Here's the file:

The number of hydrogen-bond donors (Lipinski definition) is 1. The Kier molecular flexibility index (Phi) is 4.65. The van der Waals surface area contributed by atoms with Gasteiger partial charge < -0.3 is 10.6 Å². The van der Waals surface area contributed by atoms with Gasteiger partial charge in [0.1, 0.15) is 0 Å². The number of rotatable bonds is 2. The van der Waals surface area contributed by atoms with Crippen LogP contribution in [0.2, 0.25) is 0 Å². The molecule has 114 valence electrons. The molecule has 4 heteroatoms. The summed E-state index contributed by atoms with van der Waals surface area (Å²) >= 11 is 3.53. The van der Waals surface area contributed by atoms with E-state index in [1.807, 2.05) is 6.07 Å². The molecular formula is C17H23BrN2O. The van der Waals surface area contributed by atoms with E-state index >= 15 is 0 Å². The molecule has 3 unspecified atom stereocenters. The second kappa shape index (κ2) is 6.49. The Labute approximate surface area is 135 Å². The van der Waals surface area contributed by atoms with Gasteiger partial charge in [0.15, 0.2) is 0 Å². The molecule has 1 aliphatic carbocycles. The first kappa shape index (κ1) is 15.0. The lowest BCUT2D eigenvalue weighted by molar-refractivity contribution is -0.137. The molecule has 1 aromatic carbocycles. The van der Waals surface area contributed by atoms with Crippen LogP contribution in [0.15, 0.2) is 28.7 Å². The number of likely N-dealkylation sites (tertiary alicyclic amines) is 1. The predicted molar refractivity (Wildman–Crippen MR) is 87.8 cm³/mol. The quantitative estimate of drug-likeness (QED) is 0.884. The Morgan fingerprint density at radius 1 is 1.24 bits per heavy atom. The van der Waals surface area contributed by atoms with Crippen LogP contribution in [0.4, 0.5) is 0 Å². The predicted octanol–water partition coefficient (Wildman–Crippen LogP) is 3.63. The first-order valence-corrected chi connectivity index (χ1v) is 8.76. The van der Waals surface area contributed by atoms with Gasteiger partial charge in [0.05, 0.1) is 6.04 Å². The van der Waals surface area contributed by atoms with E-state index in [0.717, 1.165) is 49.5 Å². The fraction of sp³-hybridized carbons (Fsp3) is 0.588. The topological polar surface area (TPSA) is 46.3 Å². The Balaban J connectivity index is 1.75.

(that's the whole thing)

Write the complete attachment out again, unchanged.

The number of hydrogen-bond donors (Lipinski definition) is 1. The Kier molecular flexibility index (Phi) is 4.65. The van der Waals surface area contributed by atoms with Gasteiger partial charge < -0.3 is 10.6 Å². The van der Waals surface area contributed by atoms with Gasteiger partial charge in [0.1, 0.15) is 0 Å². The number of rotatable bonds is 2. The van der Waals surface area contributed by atoms with Crippen LogP contribution in [0.2, 0.25) is 0 Å². The molecule has 114 valence electrons. The molecule has 4 heteroatoms. The summed E-state index contributed by atoms with van der Waals surface area (Å²) >= 11 is 3.53. The van der Waals surface area contributed by atoms with E-state index in [1.807, 2.05) is 6.07 Å². The molecular formula is C17H23BrN2O. The van der Waals surface area contributed by atoms with E-state index >= 15 is 0 Å². The molecule has 3 unspecified atom stereocenters. The second kappa shape index (κ2) is 6.49. The Labute approximate surface area is 135 Å². The van der Waals surface area contributed by atoms with Gasteiger partial charge in [0.15, 0.2) is 0 Å². The molecule has 1 aliphatic carbocycles. The first kappa shape index (κ1) is 15.0. The lowest BCUT2D eigenvalue weighted by molar-refractivity contribution is -0.137. The molecule has 1 aromatic carbocycles. The van der Waals surface area contributed by atoms with Crippen LogP contribution in [0.15, 0.2) is 28.7 Å². The number of likely N-dealkylation sites (tertiary alicyclic amines) is 1. The predicted molar refractivity (Wildman–Crippen MR) is 87.8 cm³/mol. The quantitative estimate of drug-likeness (QED) is 0.884. The Morgan fingerprint density at radius 1 is 1.24 bits per heavy atom. The van der Waals surface area contributed by atoms with Crippen LogP contribution in [0.4, 0.5) is 0 Å². The predicted octanol–water partition coefficient (Wildman–Crippen LogP) is 3.63. The first-order valence-corrected chi connectivity index (χ1v) is 8.76. The van der Waals surface area contributed by atoms with Gasteiger partial charge in [0.05, 0.1) is 6.04 Å². The van der Waals surface area contributed by atoms with E-state index in [0.717, 1.165) is 49.5 Å². The fraction of sp³-hybridized carbons (Fsp3) is 0.588. The topological polar surface area (TPSA) is 46.3 Å². The Balaban J connectivity index is 1.75.